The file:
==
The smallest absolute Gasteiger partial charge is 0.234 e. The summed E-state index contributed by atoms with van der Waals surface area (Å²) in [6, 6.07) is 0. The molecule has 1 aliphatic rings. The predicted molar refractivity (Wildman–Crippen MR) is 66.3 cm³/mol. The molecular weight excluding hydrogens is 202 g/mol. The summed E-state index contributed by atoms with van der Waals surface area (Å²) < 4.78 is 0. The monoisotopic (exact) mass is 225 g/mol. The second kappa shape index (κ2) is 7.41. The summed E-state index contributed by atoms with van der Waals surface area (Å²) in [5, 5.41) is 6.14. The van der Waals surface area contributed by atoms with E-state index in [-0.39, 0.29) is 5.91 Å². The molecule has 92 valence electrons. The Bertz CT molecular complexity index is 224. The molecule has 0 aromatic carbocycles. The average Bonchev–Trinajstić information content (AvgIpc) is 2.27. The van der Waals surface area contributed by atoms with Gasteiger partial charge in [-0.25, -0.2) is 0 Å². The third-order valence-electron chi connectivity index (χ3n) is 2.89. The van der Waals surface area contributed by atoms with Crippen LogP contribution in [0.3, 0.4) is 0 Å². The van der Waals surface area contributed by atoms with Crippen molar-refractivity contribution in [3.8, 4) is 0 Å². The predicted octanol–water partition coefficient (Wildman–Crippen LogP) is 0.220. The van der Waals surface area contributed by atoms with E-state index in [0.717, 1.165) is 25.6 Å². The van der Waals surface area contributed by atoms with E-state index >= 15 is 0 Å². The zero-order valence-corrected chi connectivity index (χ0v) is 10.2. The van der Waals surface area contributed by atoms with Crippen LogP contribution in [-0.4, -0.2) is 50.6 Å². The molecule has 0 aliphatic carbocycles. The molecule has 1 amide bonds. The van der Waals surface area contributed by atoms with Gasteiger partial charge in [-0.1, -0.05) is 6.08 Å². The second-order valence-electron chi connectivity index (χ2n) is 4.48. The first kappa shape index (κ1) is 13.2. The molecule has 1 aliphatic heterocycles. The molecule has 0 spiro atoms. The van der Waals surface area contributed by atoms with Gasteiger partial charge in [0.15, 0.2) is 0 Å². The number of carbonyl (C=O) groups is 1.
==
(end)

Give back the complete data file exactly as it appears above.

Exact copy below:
The smallest absolute Gasteiger partial charge is 0.234 e. The summed E-state index contributed by atoms with van der Waals surface area (Å²) in [6, 6.07) is 0. The molecule has 1 aliphatic rings. The predicted molar refractivity (Wildman–Crippen MR) is 66.3 cm³/mol. The molecular weight excluding hydrogens is 202 g/mol. The summed E-state index contributed by atoms with van der Waals surface area (Å²) < 4.78 is 0. The monoisotopic (exact) mass is 225 g/mol. The second kappa shape index (κ2) is 7.41. The summed E-state index contributed by atoms with van der Waals surface area (Å²) in [5, 5.41) is 6.14. The van der Waals surface area contributed by atoms with E-state index in [-0.39, 0.29) is 5.91 Å². The molecule has 92 valence electrons. The Bertz CT molecular complexity index is 224. The molecule has 0 aromatic carbocycles. The average Bonchev–Trinajstić information content (AvgIpc) is 2.27. The van der Waals surface area contributed by atoms with Gasteiger partial charge in [-0.25, -0.2) is 0 Å². The third-order valence-electron chi connectivity index (χ3n) is 2.89. The van der Waals surface area contributed by atoms with Crippen LogP contribution in [0.3, 0.4) is 0 Å². The van der Waals surface area contributed by atoms with Crippen molar-refractivity contribution in [3.8, 4) is 0 Å². The predicted octanol–water partition coefficient (Wildman–Crippen LogP) is 0.220. The van der Waals surface area contributed by atoms with E-state index in [0.717, 1.165) is 25.6 Å². The van der Waals surface area contributed by atoms with E-state index >= 15 is 0 Å². The zero-order valence-corrected chi connectivity index (χ0v) is 10.2. The van der Waals surface area contributed by atoms with Crippen LogP contribution in [-0.4, -0.2) is 50.6 Å². The molecule has 0 aliphatic carbocycles. The molecule has 1 amide bonds. The van der Waals surface area contributed by atoms with Gasteiger partial charge in [-0.1, -0.05) is 6.08 Å². The second-order valence-electron chi connectivity index (χ2n) is 4.48. The first kappa shape index (κ1) is 13.2. The molecule has 1 aliphatic heterocycles. The molecule has 0 spiro atoms. The van der Waals surface area contributed by atoms with Gasteiger partial charge in [0.15, 0.2) is 0 Å². The number of carbonyl (C=O) groups is 1.